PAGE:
Bahia’s largest indigenous group, the Pataxó (pa-ta-sho), who number roughly 3000, are among Brazil’s many indigenous groups facing an uncertain future. Historically, the Pataxó are survivors. They were a strong tribe who held out against the Portuguese, and up until the 1800s were one of the most feared indigenous groups of the interior. Their resistance hindered frontier expansion, though by the early 19th century their power had waned.
Today, the Pataxó practice subsistence agriculture in the south of Bahia, supplemented by hunting, fishing and gathering. Similar to Amazonian indigenous groups, the Pataxó utilize local plants as their pharmacy, with the rainforests of southern Bahia providing a vital source for traditional medicine. The region boasts incredible biodiversity, with many of its plants and animals found nowhere else on earth. In all, the Pataxó use more than 90 different plant species to treat colds, asthma, fever, toothaches, rheumatism, anemia and dozens of other illnesses.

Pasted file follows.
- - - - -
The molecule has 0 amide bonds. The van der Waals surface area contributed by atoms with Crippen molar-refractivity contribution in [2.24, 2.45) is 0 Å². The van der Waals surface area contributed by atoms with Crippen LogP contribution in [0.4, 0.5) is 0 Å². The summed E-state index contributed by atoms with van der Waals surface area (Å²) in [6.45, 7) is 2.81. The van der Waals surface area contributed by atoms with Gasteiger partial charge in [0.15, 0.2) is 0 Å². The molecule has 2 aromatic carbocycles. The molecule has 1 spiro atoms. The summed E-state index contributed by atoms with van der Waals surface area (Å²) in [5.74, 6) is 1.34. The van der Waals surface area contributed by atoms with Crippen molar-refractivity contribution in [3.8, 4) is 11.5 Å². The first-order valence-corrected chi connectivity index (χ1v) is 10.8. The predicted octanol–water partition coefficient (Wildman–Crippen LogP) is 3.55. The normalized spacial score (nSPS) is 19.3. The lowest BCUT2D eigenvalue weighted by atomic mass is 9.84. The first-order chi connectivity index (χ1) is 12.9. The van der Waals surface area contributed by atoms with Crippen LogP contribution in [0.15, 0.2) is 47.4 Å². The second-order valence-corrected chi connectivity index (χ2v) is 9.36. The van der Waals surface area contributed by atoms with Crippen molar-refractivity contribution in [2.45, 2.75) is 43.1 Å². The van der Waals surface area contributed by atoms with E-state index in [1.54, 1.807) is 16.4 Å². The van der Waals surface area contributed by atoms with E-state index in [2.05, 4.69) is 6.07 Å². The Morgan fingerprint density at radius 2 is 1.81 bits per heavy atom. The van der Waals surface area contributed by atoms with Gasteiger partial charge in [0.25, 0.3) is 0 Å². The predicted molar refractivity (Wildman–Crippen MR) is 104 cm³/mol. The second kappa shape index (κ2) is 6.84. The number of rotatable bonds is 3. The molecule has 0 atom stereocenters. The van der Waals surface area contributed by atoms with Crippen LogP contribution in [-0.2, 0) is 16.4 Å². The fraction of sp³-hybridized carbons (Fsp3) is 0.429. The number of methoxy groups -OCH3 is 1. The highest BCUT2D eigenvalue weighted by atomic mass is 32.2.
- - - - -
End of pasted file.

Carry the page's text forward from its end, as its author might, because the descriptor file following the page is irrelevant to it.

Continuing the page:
As with many indigenous groups around the world, the slow creep of modernity into Pataxó communities, coupled with economic hardship, has put the future of their traditions at risk. In Barra Velha, the largest Pataxó community (numbering some 1800), all of the traditional healers (curandeiros) are over 60, and it's possible that their knowledge will be lost within two decades. Today’s curandeiros may be the final generation of traditional healers in Pataxó culture.
In addition to struggles within their own communities, the Pataxó face severe threats from outside. As Bahia’s population grows, farmers have pushed them off their lands, leading to violent skirmishes. In 2007, 15 indigenous Pataxó went to Brasília to settle the matter of their land rights. In 2012 the family of a gravely ill indigenous child fought for treatment in the hospital in Porto Seguro, and then Salvador. Though the child survived, the treatment was delayed due to bureaucratic struggles over who should pay for her healthcare, and the case caught the attention of a large number of Bahians. These tensions between indigenous Brazilians and the government are not unique to the Pataxó, and many other tribes in the country are facing similar issues.